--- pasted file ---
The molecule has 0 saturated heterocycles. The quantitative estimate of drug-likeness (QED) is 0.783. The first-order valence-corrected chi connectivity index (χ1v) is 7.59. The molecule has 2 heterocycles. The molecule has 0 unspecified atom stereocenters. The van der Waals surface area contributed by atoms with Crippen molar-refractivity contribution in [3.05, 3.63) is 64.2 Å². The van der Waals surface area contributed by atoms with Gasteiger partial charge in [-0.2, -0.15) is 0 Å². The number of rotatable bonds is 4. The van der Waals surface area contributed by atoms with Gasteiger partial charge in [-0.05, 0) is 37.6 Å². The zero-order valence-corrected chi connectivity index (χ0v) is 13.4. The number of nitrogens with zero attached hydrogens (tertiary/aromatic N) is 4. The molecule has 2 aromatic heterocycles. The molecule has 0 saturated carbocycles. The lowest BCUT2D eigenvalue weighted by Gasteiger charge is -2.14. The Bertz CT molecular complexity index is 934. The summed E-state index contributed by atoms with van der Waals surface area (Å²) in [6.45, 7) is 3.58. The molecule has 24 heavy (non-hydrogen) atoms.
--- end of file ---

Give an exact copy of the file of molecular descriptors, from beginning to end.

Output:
The molecule has 0 saturated heterocycles. The quantitative estimate of drug-likeness (QED) is 0.783. The first-order valence-corrected chi connectivity index (χ1v) is 7.59. The molecule has 2 heterocycles. The molecule has 0 unspecified atom stereocenters. The van der Waals surface area contributed by atoms with Crippen molar-refractivity contribution in [3.05, 3.63) is 64.2 Å². The van der Waals surface area contributed by atoms with Gasteiger partial charge in [-0.2, -0.15) is 0 Å². The number of rotatable bonds is 4. The van der Waals surface area contributed by atoms with Gasteiger partial charge in [-0.05, 0) is 37.6 Å². The zero-order valence-corrected chi connectivity index (χ0v) is 13.4. The number of nitrogens with zero attached hydrogens (tertiary/aromatic N) is 4. The molecule has 2 aromatic heterocycles. The molecule has 0 saturated carbocycles. The lowest BCUT2D eigenvalue weighted by Gasteiger charge is -2.14. The Bertz CT molecular complexity index is 934. The summed E-state index contributed by atoms with van der Waals surface area (Å²) in [6.45, 7) is 3.58. The molecule has 24 heavy (non-hydrogen) atoms.